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INTRODUCTION

In the language of neurology, the term demyelinating disease has acquired a special meaning. To define these diseases precisely is difficult, for the simple reason that there is probably no disease in which myelin destruction is the exclusive pathologic change. The generally accepted pathologic criteria of a demyelinating disease are (1) destruction of the myelin sheaths of nerve fibers with relative sparing of the other elements of nervous tissue, that is, of axons, nerve cells, and supporting structures, which are less affected; (2) infiltration of inflammatory cells, particularly in a perivenous distribution; (3) lesions that are primarily in white matter, either in multiple small disseminated foci or in larger foci spreading from one or more centers. In most of the demyelinating diseases, it has been known since the early descriptions that there is some degree of neuronal and axonal degeneration, but it is the preferential effect on myelin that defines this group of disorder. The most common and important inflammatory demyelinating disease is multiple sclerosis (MS).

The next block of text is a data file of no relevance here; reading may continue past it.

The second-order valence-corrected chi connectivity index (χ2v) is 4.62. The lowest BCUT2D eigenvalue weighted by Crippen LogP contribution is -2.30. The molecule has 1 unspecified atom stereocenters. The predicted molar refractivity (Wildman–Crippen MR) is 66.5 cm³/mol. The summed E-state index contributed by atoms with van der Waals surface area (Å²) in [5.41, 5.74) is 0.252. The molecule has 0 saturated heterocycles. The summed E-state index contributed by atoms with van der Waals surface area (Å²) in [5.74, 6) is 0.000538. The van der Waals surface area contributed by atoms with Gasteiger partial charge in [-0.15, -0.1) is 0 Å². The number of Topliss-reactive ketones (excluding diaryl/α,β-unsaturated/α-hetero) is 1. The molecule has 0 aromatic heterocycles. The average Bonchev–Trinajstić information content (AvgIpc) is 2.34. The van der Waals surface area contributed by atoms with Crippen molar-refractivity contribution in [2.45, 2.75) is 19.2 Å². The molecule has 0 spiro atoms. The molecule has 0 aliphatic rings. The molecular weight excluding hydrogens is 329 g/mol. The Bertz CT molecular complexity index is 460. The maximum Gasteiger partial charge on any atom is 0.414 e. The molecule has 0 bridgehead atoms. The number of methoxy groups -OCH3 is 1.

A broad classification of the inflammatory demyelinating diseases is given in Table 35-1. Like all classifications that are not based on etiology, this one has its limitations. For example, in some of the diseases here classified as demyelinating, notably necrotizing hemorrhagic leukoencephalitis and some cases of multiple sclerosis, the inflammatory process may be so intense that there is destruction of all tissue in a region including vessels and axons.

Table 35-1CLASSIFICATION OF THE INFLAMMATORY DEMYELINATIVE DISEASES

In contrast to demyelinating disease, there are a number of other conditions in which demyelination is prominent, but not considered the defining feature and are therefore not considered part of this category. In some cases of anoxic encephalopathy, for example, the myelin sheaths of the radiating nerve fibers in the deep layers of the cerebral cortex or in ill-defined patches in the convolutional and central white matter are destroyed, while axons, for the most part, are spared. A relatively selective degeneration of myelin may also occur as a result of vascular occlusion or in larger confluent areas of ischemia, as is the case in Binswanger disease (see Chap. 33). In subacute combined degeneration (SCD) of the spinal cord and in tropical spastic paraparesis (TSP), myelin may be affected earlier and to a greater extent than axons. The same is true of progressive multifocal leukoencephalopathy (PML), osmotic demyelination (also known as central pontine myelinolysis), and ...

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